Web Design, SEO and Web Applications Development

Why we use Drupal

Over the last couple of years, our development approach has shifted considerably. When we originally began doing client work, we regularly used a fairly wide variety of tools (Wordpress, custom apps in PHP, Ruby on Rails, or Java enterprise) in addition to Drupal to accomplish our clients' wide variety of projects.

Since the release of Drupal 5 & 6, we've seen the Drupal project mature into a very capable general purpose tool. As a result, we've transitioned away from having a large toolbox of languages and tools to use on a given project, to building most of our projects on Drupal.

What is Drupal?

Drupal is an open source Content Management System (or perhaps more accurately, a Content Management Framework). In high-level terms, it is a software package which can be customized to create websites with widely varying capabilities, from large social networks, to running a newspaper, to applications such as a CRM or a rental fleet tracking and reservation system.

Why do we use Drupal over other CMS systems?

There are many other Content Management Systems, such as Joomla or MODx, which have been written to do the same task as Drupal. So why do we choose Drupal for our projects over these others?

  1. It's open source - Drupal, like many other Content Management Systems, is Open Source. This means there are no license fees to use it, and the code is completely open an transparent. If we find a bug in Drupal, we can report it, fix it ourselves, and contribute the fix back to the community rather than depend on the original development team to fix the bugs. Hundreds of shops and individuals fixing and improving Drupal means much stronger and secure code.
  2. Clear, well-documented API - Many of our clients have specific requirements that cannot be fulfilled using core Drupal or community modules. In these instances, we often have to write custom modules to extend Drupal. Having a clear and well documented API saves us both time and frustration, which translates into saving our clients money.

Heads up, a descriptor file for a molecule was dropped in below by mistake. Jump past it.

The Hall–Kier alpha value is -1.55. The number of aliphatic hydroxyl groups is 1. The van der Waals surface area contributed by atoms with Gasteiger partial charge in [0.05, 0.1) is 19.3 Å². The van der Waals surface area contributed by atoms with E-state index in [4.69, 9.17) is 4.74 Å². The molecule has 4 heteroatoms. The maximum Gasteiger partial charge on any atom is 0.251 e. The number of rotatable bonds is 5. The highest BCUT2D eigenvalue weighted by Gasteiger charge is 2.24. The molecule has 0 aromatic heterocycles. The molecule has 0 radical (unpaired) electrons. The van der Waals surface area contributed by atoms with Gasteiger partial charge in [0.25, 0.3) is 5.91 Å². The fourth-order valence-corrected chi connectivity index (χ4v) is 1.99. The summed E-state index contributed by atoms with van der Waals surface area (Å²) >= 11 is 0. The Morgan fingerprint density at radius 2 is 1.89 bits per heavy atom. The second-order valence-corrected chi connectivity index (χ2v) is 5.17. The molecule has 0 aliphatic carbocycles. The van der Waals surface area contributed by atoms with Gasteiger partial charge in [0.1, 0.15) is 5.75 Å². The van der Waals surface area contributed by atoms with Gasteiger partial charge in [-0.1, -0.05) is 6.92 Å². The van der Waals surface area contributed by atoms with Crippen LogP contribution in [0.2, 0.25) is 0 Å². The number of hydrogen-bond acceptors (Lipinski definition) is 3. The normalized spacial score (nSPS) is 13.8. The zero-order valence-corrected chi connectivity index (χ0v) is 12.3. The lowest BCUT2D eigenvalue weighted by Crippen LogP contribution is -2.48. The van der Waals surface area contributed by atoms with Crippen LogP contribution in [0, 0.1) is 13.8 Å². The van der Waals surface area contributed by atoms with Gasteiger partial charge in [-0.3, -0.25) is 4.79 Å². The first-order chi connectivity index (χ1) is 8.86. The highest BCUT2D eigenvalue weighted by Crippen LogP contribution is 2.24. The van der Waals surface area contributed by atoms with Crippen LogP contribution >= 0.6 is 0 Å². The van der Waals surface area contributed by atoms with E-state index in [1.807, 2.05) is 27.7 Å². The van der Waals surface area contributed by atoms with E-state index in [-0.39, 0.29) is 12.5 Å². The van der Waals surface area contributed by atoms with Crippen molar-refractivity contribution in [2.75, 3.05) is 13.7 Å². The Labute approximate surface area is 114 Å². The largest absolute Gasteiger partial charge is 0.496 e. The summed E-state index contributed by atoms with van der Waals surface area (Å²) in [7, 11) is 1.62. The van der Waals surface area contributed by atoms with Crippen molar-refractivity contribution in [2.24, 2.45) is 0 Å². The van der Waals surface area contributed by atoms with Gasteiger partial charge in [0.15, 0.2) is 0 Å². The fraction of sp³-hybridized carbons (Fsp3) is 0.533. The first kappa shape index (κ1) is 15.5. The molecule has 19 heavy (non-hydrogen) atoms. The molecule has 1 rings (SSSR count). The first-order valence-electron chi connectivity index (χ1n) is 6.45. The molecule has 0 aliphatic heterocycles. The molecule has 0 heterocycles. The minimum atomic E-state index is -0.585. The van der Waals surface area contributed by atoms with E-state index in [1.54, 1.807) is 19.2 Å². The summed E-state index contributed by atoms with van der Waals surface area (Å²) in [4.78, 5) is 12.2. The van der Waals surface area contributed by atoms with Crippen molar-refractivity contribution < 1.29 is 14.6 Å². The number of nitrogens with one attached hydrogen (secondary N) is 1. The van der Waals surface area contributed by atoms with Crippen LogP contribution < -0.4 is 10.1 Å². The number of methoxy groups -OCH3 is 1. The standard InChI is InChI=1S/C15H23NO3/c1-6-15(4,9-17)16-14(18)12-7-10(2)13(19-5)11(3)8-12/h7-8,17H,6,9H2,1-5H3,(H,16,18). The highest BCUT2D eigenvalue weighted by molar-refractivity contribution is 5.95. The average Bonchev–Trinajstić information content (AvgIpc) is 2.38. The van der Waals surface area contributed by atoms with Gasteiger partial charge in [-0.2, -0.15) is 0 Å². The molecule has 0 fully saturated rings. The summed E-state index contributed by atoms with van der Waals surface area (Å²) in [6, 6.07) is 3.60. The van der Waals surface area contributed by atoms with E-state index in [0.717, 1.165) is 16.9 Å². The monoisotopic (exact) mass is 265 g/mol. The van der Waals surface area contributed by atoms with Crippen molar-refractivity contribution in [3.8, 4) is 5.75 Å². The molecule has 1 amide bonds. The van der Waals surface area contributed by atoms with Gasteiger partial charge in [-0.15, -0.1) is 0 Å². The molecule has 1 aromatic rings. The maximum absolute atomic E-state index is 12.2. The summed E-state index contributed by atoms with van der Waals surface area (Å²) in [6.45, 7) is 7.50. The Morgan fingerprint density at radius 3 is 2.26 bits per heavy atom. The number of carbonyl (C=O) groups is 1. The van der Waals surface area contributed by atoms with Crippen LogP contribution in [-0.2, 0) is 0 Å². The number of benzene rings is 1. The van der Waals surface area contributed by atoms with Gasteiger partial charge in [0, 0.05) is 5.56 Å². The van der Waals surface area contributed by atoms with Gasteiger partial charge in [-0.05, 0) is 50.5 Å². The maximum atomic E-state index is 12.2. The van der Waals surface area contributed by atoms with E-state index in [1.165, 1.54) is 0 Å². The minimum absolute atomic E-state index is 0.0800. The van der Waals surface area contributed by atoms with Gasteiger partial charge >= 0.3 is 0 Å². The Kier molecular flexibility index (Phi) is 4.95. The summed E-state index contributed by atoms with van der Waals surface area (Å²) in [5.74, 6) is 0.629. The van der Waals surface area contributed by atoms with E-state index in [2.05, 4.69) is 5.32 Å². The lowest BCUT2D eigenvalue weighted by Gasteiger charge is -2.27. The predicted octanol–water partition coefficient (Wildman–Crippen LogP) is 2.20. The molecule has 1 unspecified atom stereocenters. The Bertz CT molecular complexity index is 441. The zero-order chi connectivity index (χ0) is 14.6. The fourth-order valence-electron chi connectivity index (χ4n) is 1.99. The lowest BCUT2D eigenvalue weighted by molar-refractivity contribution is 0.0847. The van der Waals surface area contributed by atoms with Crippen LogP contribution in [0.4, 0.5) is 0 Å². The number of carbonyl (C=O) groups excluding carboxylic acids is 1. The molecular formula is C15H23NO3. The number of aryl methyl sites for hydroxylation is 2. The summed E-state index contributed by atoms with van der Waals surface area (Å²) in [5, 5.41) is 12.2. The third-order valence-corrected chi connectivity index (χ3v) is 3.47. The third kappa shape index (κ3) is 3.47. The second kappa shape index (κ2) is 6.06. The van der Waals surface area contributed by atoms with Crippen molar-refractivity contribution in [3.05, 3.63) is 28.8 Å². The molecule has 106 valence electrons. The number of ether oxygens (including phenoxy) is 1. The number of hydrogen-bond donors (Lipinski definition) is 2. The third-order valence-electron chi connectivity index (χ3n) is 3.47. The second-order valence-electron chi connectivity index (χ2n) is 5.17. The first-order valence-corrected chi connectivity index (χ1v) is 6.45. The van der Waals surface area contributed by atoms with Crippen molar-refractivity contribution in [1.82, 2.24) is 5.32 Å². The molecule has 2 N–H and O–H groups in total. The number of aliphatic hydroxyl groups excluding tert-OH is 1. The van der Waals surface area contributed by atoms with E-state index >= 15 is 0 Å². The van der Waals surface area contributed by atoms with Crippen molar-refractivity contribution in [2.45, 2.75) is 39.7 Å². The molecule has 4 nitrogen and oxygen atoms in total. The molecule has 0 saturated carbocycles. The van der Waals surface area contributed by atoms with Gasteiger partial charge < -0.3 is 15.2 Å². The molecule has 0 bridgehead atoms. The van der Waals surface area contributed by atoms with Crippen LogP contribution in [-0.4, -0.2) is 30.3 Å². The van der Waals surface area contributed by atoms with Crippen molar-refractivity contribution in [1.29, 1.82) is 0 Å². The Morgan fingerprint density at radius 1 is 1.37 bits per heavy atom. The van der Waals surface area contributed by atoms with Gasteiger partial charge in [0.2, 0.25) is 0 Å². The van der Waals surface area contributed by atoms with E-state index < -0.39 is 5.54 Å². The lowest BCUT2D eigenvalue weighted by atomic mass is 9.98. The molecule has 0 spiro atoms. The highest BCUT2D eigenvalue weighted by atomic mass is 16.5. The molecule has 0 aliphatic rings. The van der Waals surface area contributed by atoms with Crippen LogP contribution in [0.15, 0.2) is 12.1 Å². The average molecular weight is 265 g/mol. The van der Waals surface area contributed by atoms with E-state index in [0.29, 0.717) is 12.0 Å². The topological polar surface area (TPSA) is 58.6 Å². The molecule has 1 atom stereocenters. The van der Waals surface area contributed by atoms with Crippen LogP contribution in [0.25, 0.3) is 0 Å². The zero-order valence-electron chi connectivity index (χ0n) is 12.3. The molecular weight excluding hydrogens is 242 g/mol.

3. Flexibility - Each new release of Drupal is more flexible than the last. This is due, in many ways, to the power of the API mentioned above. This is not to suggest that Drupal is encumbered with many features users will never use. Core Drupal is kept slim and mean, with much added functionality coming by way of community module.
  4. Large User Community - Drupal has a strong community of users. This means that when we encounter a situation new to use, there is usually someone who has been there before. Being able to rely on community experience (and in turn offering our experience) means much less time hacking through problems.
  5. Responsive & Approachable Developer Community - When bugs and security issues are found, or new features are suggested, the Drupal development community is quick to get stuff done. User feedback is sought, and the development process is very transparent.
  6. Secure - Drupal's codebase is very secure. A lot of care is taken to prevent opening potential exploits. On rare occasions, exploits are found. Usually, they are fixes on the same day, and a new version of Drupal with the exploit closed is made available for download. This, combined with the the simplicity of keeping Drupal up-to-date, makes it secure.